The amazing karst towers of Yangshuo came into view as we left Guilin airport, the multitude and vastness of this was lost on us as the sun set and we were left to watch the lights of passing traffic.
Yangshuo is a major holiday destination for mainland China, outnumbering the foreign tourists who come to explore the cycling and walking trails as well as taking the famous bamboo rafts along the Yulong river. The level of English spoken in the town centre is excellent and most of the restaurants had English translations on the menu, although sometimes it seems more like Chinglish so you still don’t quite know what you're getting!
We booked a hostel just 20 minutes outside the city centre as we'd heard that it could get potentially noisy in the evening due to the many bars and clubs in town. As luck would have it the owners of the hostel were also climbers, and they organised a scooter for us to rent, as this would be the best way to access the majority of the climbing. (Note: riding a scooter in China involves a lot of dodging - dodging cars, other scooters, people, random animals, big pot holes…so if you have a little bit of the artful dodger in you it should be fine, otherwise there are bicycles and taxis that can be taken to the crags).
As the temperature hit 30°C with humidity set to 100% we headed to our first crag, Wine Bottle. This is one of the easiest crags to find as it’s situated along the main tourist road out of town and opposite a huge butterfly sculpture. As we rode out of the town centre the horizon full of limestone towers loomed all around us, most covered in greenery, however the rock that was exposed looked absolutely amazing. For anyone wanting to put up new routes this would surely be the place to go, as the potential is there as far as the eye could see.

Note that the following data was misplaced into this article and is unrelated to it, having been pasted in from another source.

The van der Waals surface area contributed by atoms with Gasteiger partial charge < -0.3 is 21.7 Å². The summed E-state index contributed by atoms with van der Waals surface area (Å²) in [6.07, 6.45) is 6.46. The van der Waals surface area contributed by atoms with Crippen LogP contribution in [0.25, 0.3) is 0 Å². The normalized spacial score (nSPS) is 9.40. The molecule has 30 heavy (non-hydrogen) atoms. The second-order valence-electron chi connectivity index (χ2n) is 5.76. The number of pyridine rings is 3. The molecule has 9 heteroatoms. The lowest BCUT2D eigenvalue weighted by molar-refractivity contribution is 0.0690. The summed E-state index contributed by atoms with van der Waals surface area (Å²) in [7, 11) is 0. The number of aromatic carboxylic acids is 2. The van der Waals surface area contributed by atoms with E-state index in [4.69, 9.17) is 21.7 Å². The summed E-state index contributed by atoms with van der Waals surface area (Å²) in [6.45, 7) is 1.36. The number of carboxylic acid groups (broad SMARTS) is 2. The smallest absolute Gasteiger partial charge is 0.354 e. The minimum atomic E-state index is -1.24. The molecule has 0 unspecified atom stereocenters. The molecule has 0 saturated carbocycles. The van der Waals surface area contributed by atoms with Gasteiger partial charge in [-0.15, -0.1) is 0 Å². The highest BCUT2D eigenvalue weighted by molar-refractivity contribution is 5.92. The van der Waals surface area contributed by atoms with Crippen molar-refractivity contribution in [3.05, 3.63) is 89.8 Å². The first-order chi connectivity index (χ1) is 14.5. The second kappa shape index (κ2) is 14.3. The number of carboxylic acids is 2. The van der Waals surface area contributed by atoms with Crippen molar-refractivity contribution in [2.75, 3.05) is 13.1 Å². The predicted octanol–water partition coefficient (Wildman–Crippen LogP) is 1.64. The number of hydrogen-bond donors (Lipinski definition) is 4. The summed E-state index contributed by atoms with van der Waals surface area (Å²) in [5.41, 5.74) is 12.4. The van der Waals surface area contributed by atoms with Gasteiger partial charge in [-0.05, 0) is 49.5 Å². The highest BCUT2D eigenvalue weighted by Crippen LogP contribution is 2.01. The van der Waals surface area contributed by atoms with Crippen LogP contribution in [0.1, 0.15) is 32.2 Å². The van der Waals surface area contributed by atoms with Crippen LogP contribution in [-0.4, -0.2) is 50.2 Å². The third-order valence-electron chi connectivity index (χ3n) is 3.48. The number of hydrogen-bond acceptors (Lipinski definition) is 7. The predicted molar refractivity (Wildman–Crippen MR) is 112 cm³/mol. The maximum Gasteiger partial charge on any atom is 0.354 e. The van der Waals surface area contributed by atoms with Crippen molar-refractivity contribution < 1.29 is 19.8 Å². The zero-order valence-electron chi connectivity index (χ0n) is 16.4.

We had heard that the grading was a little stiffer than those found in either Thailand or Greece, which is what we attributed falling off most things at Wine Bottle down to, or it could be the sweaty crux that was encountered halfway up the routes.
The rest of the first week was spent following our hosts Daniel and Frieda to different crags. They must have known we would get lost trying to find the different areas, even with a guidebook the majority of the crags needed local knowledge to find.
The climbing was varied, there was technical face climbing on small crimps and tufas at Swiss Cheese and Spearhead; long, massive and pumpy roof climbing at the famous Moon Hill; some very 3D manoeuvres at Treasure Cave and the very stiff grades at Lai Pi Shan where all the locals hang out on their projects.
Just as we were getting used to vertical bikram yoga, the second week brought cooler weather, 21-25 degrees of relief took us to white mountain, an impressive face that got more overhanging and harder as you progressed along it. Many years could be spent just at this one crag, however we only had another week left to try get in another few places. This took us to Baby Frog which contained some friendly grades, and the many faces of White Cliff and Banyan Tree (which famously has an 8a trad route put up by Steve McClure, the locals thinking they were doing him a favour bolted it later!).
As the trip drew to a close, we realised that we had not even begun to explore some of the non-climbing related things to do, as well as leaving a trail of routes to finish. It’s always good to have lots to come back for.
Try the local dish of beerfish, bring a clipstick some of the first bolts are pretty high, go and see the large local market, (not for the faint hearted). A huge thank you to Daniel, Frieda and Chocolate the poodle at the Stonebridge Hostel for showing us around, belaying us, cooking the best fried ribs ever and making us feel at home.